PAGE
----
The only Nobel Peace Prize awarded during
the years of World War I was that for 1917 given to the
International Committee of the Red Cross. The award ceremony took
place on December 10, 1917, at the Nobel Institute in Oslo, with
Mr. Jørgen Gunnarsson Løvland, chairman of the Nobel
Committee, presiding. After the award announcement, Mr.
Ragnvald Moe, secretary to the Nobel Committee, delivered the
only speech of the occasion, an account of the origins and
development of the International Committee of the Red Cross and
of the Prisoners of War Agency it had established in 1914.
The speech is briefly reported in the Oslo newspapers, but there is no text of the speech available. However, an account of the Committee and its work, covering what is apparently much the same subject matter, appears in Les Prix Nobel en 1914-1918. Since the usual Nobel lecture given by the prizewinner was not delivered in this case, the Les Prix Nobel account, translated from its French text, is given here in order to provide more specific information about the International Committee and its work (from 1863 through this period of WWI) than is given in the brief history of the Red Cross.
The lnternational Committee of the Red Cross was founded in Geneva in 1863 to work for the realization of the magnanimous sentiments expressed the year before in the famous book Un Souvenir de Solférino [A Memory of Solferino] by a young idealist from Geneva, Henri Dunant. The Committee's objectives were: the creation, in all countries, of societies devoted to aiding the sick and wounded in time of war; the establishment of an international convention for the reciprocal protection of soldiers wounded on the battlefield; and the proclamation of the neutrality and inviolability of ambulances and hospitals. The first president was General Dufour who was, upon his death in 1875, succeeded by Gustave Moynier, who held this post until 19101.
The result of the efforts of Henri Dunant and of the Geneva Committee was the Geneva Convention2 concluded in 1864 by an international conference of sovereign governments.
In the years that followed until the 1914 War, the Geneva Committee faithfully pursued the implementation of its program by encouraging the organization of Red Cross Societies, which were successively established in nearly all the civilized countries. Since 1869, by publishing an International Bulletin, it has tried to serve as a link between the various national societies and has furthermore periodically organized international conferences of Red Cross Societies. As the provisions of the Geneva Convention appeared, from the first, to be incomplete, the Committee has made continuous efforts to improve them and to extend their principles to naval warfare. The desired revision was made at Geneva in 1906 when an international conference adopted the text of a new Convention3.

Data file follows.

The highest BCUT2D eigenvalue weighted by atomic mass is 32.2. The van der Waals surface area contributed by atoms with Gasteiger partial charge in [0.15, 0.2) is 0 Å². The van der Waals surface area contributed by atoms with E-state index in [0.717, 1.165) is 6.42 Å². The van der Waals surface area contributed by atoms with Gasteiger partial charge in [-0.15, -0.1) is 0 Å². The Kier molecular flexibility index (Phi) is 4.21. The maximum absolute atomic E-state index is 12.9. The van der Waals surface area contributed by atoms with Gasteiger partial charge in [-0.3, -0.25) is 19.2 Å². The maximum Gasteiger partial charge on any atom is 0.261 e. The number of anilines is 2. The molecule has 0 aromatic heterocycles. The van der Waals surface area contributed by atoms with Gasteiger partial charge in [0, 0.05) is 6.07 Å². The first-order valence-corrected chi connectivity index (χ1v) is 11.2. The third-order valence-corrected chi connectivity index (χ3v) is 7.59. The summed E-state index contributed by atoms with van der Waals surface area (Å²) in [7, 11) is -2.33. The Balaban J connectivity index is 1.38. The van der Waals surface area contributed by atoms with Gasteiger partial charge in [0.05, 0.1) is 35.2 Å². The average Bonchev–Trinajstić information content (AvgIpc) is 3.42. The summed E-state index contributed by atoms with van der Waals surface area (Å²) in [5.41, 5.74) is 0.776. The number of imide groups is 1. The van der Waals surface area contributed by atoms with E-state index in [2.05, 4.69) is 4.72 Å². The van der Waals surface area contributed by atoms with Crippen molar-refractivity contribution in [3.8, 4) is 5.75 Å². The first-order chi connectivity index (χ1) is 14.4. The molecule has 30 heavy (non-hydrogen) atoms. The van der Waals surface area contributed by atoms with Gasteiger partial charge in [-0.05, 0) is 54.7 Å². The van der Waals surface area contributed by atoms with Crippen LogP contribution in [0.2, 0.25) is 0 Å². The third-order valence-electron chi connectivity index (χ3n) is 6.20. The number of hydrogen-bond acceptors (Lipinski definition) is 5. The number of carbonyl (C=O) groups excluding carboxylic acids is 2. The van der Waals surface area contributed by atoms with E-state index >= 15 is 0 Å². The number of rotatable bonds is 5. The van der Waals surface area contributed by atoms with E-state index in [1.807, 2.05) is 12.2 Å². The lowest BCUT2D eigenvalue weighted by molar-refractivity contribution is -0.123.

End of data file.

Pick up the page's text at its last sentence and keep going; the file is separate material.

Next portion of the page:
During the World War from 1914 to 1919, the International Committee took up the role of moral guardian of the Geneva Convention. It tactfully but firmly reminded the governments of the belligerent nations of the principles of the Convention and sent protests in cases of clear violation of these principles. It collected the funds necessary for the development of Red Cross organizations in the belligerent countries. It sent delegations to the various war fronts to investigate and to improve the situation of the wounded. The Committee took the initiative in the exchange of seriously wounded prisoners sent back through Switzerland to their own countries; it also took the initiative in arranging for the internment in Switzerland of wounded officers of the belligerent parties. The president of the Committee from 1910 until 1917 was Gustave Ador, who was then succeeded by Édouard Naville4.
The most important new measure taken by the Committee during the war, however, was the establishment in Geneva in August, 1914, of an Agence internationale de secours et de renseignements en faveur des prisonniers de guerre [Central Prisoners of War Agency]. One of the principal objects of this agency was to supply information to families concerning the whereabouts and welfare of the prisoners. Its importance has been universally recognized from the outset. The detaining powers regularly sent official lists of prisoners to the Agency and authorized it to apply for information to the commandants of prison camps and to the directors of hospitals. The Agency had to limit its operations to the western front; but the Committee also organized similar institutions for the eastern front.
Henri Dufour (1787-1875) was active president 1863-1864 and
honorary president from 1864 until his death. Gustave Moynier
(1826-1910) was active president 1864-1910. See history.
2. See history.
3. Acting after the 1899 Hague Peace Conference adopted a convention for the adaptation to maritime warfare of the principles of the Geneva Convention of 1864, the Geneva Congress of 1906, with representatives from over thirty nations present, expanded the original 10 articles of the 1864 Convention to 33.
4. Gustave Ador (1845-1928), Swiss statesman, resumed the Committee presidency for the period 1920-1928. Vice-President Édouard Naville (1844-1926), Swiss Egyptologist, was acting president in the three-year interval, 1917-1920, while Mr. Ador was a federal councillor and in 1919 president of the Swiss Confederation.
From Nobel Lectures, Peace 1901-1925, Editor Frederick W. Haberman, Elsevier Publishing Company, Amsterdam, 1972
Copyright © The Nobel Foundation 1917